There is a phrase in the Christmas gospel about Rachel weeping for her children.  That Bus Terminal echoed with the chilling, haunting, painful cries of a mother who rightly could not and would not be consoled, as Rachel could not.  The reverberation of her sobbing across that urban nighttime cacophony I can hear still.  Nothing I said helped.  Nothing I did helped.  Nothing I could offer her could she receive.  We sat on a bench, the wailing stronger still, the cake and box on the floor, the gathered friends lost in grief.   Then she stiffened, her arm in mine becoming taut and cold.  Perhaps she was going into shock.  Everything I tried—counsel, prayer, listening, scripture, all—was of no avail. 

Then from her other side Dean Elmore simply surrounded, enfolded her.  He put all of his body and arms all around her, as she wailed and stiffened.  He held her.  He rocked her.  He embraced her.  And little by little, sob by sob, she began to relax.  And little by little, breath by breath, she began to loosen up.  And little by little, held tight, she came through it.  Her lament lessened, her limbs loosened. Out up from the tomb she came.   A physical unspoken compassion brought her through, from death to life.  It was a resurrection love, compassion, embrace, grace, freedom, care, acceptance, mercy, pardon, peace, inclusion.  It was a resurrection love.  And it is perhaps the most powerful very public, pastoral ministry I have witnessed. 

 Unamuno:  warmth, warmth, warmth;  we are dying of cold not of darkness; it is not the night that kills, it is the frost. 

 Six years, at the time of our dad’s death, Elie Wiesel sent a note.  It was love physical, compassionate and personal, and as with all resurrection love it made a difference.  It concluded: we have a saying in our tradition, ‘may you be spared another further hardship’. 

Love gives us life.  

Memory. Prayer. Love. 

‘The marks of the new age are present hidden in the old age …this is what the turn of the ages means, that life is manifested in death’ (JL Martyn, Epistemology at the Turn of the Ages).   

 Easter, this season, is memory, prayer and love, creation, redemption, sanctification, Father, Son, Spirit, life in death.  And life in death holds out a promise of something grander still, life after death.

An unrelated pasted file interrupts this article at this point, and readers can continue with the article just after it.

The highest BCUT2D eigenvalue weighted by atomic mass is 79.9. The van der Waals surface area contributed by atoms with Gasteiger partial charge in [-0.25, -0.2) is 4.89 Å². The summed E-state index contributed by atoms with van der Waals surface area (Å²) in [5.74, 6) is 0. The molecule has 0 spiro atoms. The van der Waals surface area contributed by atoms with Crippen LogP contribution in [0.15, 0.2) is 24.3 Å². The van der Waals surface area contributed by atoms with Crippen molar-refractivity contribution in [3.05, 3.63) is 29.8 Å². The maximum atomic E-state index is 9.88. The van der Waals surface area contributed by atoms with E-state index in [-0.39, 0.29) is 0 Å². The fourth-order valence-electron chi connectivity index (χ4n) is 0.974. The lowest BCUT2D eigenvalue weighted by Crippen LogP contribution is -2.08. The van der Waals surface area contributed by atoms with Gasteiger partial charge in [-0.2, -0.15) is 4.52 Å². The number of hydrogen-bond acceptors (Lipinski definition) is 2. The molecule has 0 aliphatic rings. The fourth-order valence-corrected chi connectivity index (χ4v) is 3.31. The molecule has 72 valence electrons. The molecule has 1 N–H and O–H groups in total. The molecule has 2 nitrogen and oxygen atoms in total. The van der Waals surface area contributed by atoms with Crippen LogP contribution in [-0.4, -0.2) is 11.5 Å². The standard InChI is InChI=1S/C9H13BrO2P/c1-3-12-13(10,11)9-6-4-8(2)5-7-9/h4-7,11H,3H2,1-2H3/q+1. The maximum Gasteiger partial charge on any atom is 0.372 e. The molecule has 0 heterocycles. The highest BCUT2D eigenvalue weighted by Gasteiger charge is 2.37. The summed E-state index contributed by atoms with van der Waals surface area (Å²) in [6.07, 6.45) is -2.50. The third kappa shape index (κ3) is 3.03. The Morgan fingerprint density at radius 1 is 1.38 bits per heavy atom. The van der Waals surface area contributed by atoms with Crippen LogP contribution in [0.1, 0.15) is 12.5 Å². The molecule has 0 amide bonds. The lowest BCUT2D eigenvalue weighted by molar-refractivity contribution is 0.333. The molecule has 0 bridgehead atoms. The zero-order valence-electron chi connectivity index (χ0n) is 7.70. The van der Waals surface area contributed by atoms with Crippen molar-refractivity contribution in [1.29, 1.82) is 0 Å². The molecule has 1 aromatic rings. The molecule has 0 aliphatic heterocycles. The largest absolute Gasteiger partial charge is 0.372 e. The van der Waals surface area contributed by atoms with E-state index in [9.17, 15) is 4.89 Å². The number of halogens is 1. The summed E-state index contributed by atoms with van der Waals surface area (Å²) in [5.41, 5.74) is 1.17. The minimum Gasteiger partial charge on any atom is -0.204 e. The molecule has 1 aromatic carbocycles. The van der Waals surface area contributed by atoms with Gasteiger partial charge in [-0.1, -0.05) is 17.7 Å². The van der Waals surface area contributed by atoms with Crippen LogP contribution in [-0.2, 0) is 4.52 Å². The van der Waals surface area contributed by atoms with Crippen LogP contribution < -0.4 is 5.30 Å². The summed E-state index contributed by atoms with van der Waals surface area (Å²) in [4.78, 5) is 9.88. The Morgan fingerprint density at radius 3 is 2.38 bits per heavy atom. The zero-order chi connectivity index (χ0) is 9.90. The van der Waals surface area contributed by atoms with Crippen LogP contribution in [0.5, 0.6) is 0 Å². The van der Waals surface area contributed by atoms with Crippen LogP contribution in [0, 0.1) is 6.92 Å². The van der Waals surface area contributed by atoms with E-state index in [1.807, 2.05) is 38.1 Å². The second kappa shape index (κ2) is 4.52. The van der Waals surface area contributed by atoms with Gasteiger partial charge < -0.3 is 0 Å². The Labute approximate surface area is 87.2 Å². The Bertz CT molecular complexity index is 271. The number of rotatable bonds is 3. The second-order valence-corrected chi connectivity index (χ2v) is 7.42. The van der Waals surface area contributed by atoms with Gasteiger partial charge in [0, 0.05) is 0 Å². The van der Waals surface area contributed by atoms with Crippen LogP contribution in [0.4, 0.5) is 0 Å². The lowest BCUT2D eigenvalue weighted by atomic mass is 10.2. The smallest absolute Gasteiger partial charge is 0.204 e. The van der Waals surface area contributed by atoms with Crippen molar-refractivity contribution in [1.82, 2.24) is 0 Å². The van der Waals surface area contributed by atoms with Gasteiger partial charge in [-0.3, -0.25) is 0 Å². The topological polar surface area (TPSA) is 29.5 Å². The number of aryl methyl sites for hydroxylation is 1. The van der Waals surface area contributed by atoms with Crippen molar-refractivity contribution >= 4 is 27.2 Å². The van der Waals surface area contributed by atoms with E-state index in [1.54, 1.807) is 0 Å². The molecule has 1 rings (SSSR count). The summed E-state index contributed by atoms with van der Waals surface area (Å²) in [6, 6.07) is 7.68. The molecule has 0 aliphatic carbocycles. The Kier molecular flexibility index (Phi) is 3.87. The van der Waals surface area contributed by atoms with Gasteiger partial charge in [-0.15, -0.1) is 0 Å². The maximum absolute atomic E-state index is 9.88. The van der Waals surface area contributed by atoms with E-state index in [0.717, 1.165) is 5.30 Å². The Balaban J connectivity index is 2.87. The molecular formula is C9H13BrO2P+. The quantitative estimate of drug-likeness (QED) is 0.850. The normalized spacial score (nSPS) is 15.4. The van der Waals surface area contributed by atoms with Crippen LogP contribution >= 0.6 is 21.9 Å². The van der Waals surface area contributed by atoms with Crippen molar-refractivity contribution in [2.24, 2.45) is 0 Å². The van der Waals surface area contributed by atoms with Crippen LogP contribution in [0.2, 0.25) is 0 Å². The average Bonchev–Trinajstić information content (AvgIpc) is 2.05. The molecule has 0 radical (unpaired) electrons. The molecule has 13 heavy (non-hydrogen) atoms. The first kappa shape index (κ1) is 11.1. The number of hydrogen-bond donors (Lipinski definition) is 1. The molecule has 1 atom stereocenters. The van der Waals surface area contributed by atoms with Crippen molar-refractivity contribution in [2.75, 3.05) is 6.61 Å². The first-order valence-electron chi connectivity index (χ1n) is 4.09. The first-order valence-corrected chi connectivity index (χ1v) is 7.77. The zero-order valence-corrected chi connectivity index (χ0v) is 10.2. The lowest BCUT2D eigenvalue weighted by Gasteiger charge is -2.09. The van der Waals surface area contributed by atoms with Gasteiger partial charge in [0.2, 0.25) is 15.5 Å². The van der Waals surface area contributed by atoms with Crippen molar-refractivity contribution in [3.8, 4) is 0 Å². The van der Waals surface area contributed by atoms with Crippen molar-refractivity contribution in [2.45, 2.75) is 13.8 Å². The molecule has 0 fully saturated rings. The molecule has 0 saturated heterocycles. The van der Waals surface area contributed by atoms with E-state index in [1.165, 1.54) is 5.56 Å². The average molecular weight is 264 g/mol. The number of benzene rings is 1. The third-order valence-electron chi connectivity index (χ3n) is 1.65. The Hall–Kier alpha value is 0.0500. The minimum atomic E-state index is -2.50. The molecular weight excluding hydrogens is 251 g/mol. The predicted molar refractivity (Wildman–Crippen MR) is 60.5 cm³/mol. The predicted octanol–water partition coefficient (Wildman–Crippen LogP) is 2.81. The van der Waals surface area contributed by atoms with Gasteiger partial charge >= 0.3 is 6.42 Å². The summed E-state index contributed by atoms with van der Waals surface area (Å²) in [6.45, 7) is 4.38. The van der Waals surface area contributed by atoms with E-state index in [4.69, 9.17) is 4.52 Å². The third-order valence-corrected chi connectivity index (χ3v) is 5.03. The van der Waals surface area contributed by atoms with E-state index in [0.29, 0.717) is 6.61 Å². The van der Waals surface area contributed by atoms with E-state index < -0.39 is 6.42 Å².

-The Rev. Dr. Robert Allan Hill, Dean of Marsh Chapel

April 9

Let the Glory Out- Easter 2023

By Marsh Chapel

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Matthew 28:1–10

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Defeat may serve as well as victory
To shake the soul and let the glory out. (E Markham).

Holy Week Poem

After the falsehood of Palm Sunday.  After the shadows of Tenebrae.  After the betrayal of Maundy Thursday.  After the torture of Good Friday.  After the silence, the emptiness, of Easter Vigil.  Now.  Come Sunday.  Come Easter Sunday…The Lord is Risen!  He is risen indeed. 

But let us take care in our comprehension of our intention of our inspiration for our consideration of our inclination toward our apprehension of resurrection.  On this glorious day.  The resurrection follows but does not replace the cross.  As the poet wrote: 

…Defeat may serve as well as victory, to shake the soul and let the glory out… 

My predecessor Dean Robert Cummings Neville, who preached beautifully last evening and is with us this morning, bequeathed me in 2006 the former desk of the former—fourth—President of Boston University, Daniel Marsh, now the desk for the Dean of Marsh Chapel.  Rectangular, 4’by 2’, the desk has only two drawers, one filled with hand written notes of thanks, encouragement, rejoinder, critique and love; the other one filled with a potpourri of desk type things—pen, calculator, tape, scissors, all.  In the back corner are pocket sized books.   I was flying to meet our son for his birthday, an annual mid-winter joy, and wanted a very small gift for him, meaningful but fit for flying without adding to him a burden going home.  Somehow President Marsh’s desk beckoned. In the back corner I found an old pocket collection of prayers and poems, which had been my dad’s during his early days as a military chaplain, given to him in 1958 by the Methodist minister in Denver Colorado.  It seemed perfect for our son’s birthday, and portable, and a further connection to his grandfather.  And a kind of binding of the generations, which becomes more important, as the years progress.